Once saved, if you open the .txt file you will see it has everything as it was when I wrote it, just with a name that is now searchable and easy to distinguish among other files when needed.
This shortcut is just something that shows the power of Siri Shortcuts when it comes to editing text and making it your friend in the world of automation.
I plan to add more to this later on. Things like saving the file in the podcast’s respective show notes folder in Dropbox, and adding the podcast episode title in it as well. For now though, this is something that allows me to be organized and never have to think about where I left those show notes again.
I have been using Things 3 for a little while now as my main Task Manager, and I think this is sticking for me. I love being able to plan my days with their default sections, and the power it has in both organization and automation is something I cherish every time I use it.
One thing that I missed when I switched over the Things from Omnifocus 3 is the availability of project templates for Omnifocus. I had a ton of Taskpaper templates for common projects I would create. Things like podcast episodes, blog posts, and other regular projects were easy to create in Omnifocus with the tap of a button.
Things 3 didn’t have anything like that until they updated to version 3.4 allowing for x-callback-url schemes. This feature has been around for a bit now but I never got around to using it as a means to solve my problems with project templates. That is, until I came across the Drafts 5 action Send to Things.
What it is
Send to Things by user @eichtyler is something that solved my problems with project templates in Cultured Code’s task manager. It made my life easy to just write out my lists and then make it the way I wanted.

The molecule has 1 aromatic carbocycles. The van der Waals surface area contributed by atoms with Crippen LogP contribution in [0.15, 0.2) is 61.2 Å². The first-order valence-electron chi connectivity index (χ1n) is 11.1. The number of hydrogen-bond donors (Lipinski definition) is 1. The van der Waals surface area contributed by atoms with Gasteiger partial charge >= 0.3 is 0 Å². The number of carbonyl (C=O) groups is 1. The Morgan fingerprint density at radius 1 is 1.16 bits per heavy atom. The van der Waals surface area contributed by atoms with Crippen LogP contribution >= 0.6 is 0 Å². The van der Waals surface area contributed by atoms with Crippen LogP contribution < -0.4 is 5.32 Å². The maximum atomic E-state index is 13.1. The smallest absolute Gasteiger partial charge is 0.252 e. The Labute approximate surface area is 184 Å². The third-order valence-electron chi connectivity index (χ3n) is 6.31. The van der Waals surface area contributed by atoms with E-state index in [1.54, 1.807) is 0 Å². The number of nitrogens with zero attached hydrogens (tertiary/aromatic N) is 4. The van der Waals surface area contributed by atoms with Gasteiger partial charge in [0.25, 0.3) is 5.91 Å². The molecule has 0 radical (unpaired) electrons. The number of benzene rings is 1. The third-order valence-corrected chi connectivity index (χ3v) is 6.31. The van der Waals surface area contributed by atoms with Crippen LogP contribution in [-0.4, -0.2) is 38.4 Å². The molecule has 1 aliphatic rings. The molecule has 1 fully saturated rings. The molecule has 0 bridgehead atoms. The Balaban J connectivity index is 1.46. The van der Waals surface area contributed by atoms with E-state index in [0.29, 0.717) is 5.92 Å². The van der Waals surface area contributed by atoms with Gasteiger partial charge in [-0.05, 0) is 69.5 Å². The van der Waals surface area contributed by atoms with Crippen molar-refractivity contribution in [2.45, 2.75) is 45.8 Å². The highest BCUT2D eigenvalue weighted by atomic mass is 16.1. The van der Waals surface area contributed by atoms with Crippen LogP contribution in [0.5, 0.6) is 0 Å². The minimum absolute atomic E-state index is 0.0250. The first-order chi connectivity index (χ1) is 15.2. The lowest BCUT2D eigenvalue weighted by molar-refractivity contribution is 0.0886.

The way it works is by using a custom syntax to differentiate items in your list from to-do items to deadlines, headings, etc. so when you are finally ready to send it over to Things 3 it is formatted the way you want.
One tool I loved in addition to this actions was the Send to Things Syntax action by Tim Nahumck. This allows you to tap on the action to prompt a pop-up showing you all the syntax built into the Send to Things action. It came in handy a number of times for me as I was getting acclimated to writing out my projects correctly. Here’s what Nahumck’s action shows when you open it:
Here is the syntax for Send to Things:
# New Project
@ Existing Project
- checklist item
There are a number of items in here that I’d like to go over with this to help you to understand the power of what you can do with this action.
How it Works
Learning new syntax can be difficult and time consuming, but a large amount of these items are using Markdown syntax in a way where the script in this Drafts Action will parse out things based on the characters before it.